Natalie Nougayrède

    is a French journalist based in London, currently on a fellowship with the Robert Bosch Academy in Berlin, researching “A New pan-European Media”. In 2014 she joined The Guardian’s senior editorial team and has since served as a columnist, leader writer and foreign affairs commentator, editing the paper’s Europe Now series and the This is Europe newsletter. In 1991 she began reporting for the French newspaper Liberation and the French service of the BBC in central Europe, covering post-communist transitions and the breakup of Czechoslovakia. She went on to covert the former Soviet Union, based in Tbilisi and then Kiev and Moscow. In 1997 she joined Le Monde as a full-time foreign reporter and later became its Moscow bureau chief (2001-2005). She was awarded the Prix de la Presse Diplomatique and the Albert Londres journalism prize for her coverage of the conflict in Chechnya and the Beslan school attack. She returned to Paris to become diplomatic correspondent, focusing on international security and human rights issues. In 2013 and 2014 she was the executive editor and managing editor of Le Monde, helping to consolidate its position as the biggest information website in France and widening its global audience. She was the first woman to head the influential French national daily. “For all the efforts the Kremlin put into staging the World Cup earlier this year as a demonstration of Russia’s openness, news seems to keep pouring in about the blunders of its not-so-secret services. […] Bellingcat, an investigative website, published the name of the second Russian agent involved in the Skripal poisoning. Official Russian reactions have ranged from denouncing a ‘stage-managed propaganda campaign’ to sneering at ‘western hysteria about all-mighty Russian cyber-spies’ […] There’s a wider lesson to be drawn for Europe: Kremlin-fostered disruption can no longer be mostly depicted as a strategy aimed at keeping former Soviet satellite states under Moscow’s sway. Rather, Russia’s attempts to undermine institutions are now evident across Europe. Since the fall of communism, eastern Europeans have often felt that their anti-Russian mindset was caricatured by western Europeans as hysterical and obsessed with the neo-imperialism lurking in Moscow. After Estonia was hit by a massive Russian cyber-attack in 2007, few in Paris or Berlin worried the danger might one day extend further west. When it comes to understanding Putin’s intentions, Europe’s old east-west dividing line is fast becoming irrelevant. What is likely to become more salient is a pattern the Kremlin has been busy cultivating: the ideological sympathy it draws from far-right populists across Europe, both east (Hungary’s Viktor Orbán) and west (Italy’s Matteo Salvini, Austria’s Heinz-Christian Strache). The long shadow of the east-west divide won’t disappear overnight: easterners who lived in “the captive west”, as the writer Milan Kundera once described the Soviet bloc, have memories others don’t. If anything, the 2015 refugee crisis made the east-west gap more visible. But as one high-level German official told me this week, Russia’s actions may well give a boost to European unity, rather than deepen disagreements. It is now possible that western Europeans will feel a new closeness to those Poles and Balts who have long warned about Russia’s encroachments but felt (especially before the war in Ukraine) that they were crying in the wilderness. In the end, Russian spooks may well help bridge some gaps between European sensitivities. That’s not a spy movie Putin would enjoy.”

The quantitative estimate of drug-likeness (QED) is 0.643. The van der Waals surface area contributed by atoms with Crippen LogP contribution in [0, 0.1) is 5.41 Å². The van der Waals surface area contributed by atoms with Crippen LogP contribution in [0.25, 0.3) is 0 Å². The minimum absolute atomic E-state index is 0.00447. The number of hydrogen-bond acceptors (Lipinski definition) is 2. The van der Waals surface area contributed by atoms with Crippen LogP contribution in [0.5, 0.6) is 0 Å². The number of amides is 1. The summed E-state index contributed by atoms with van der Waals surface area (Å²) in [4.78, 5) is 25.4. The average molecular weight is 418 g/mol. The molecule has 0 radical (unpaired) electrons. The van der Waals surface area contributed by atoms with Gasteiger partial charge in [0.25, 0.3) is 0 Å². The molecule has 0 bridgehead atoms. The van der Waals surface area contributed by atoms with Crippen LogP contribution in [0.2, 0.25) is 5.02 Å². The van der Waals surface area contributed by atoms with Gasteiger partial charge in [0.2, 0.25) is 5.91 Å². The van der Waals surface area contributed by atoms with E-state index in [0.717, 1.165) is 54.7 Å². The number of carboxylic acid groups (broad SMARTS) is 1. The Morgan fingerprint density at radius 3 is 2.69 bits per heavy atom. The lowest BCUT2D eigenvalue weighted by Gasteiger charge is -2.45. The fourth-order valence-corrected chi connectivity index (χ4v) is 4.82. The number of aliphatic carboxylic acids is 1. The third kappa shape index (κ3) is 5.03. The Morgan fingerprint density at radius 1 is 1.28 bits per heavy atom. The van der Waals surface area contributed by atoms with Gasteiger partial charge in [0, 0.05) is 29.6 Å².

Photo: Alesi e Leonard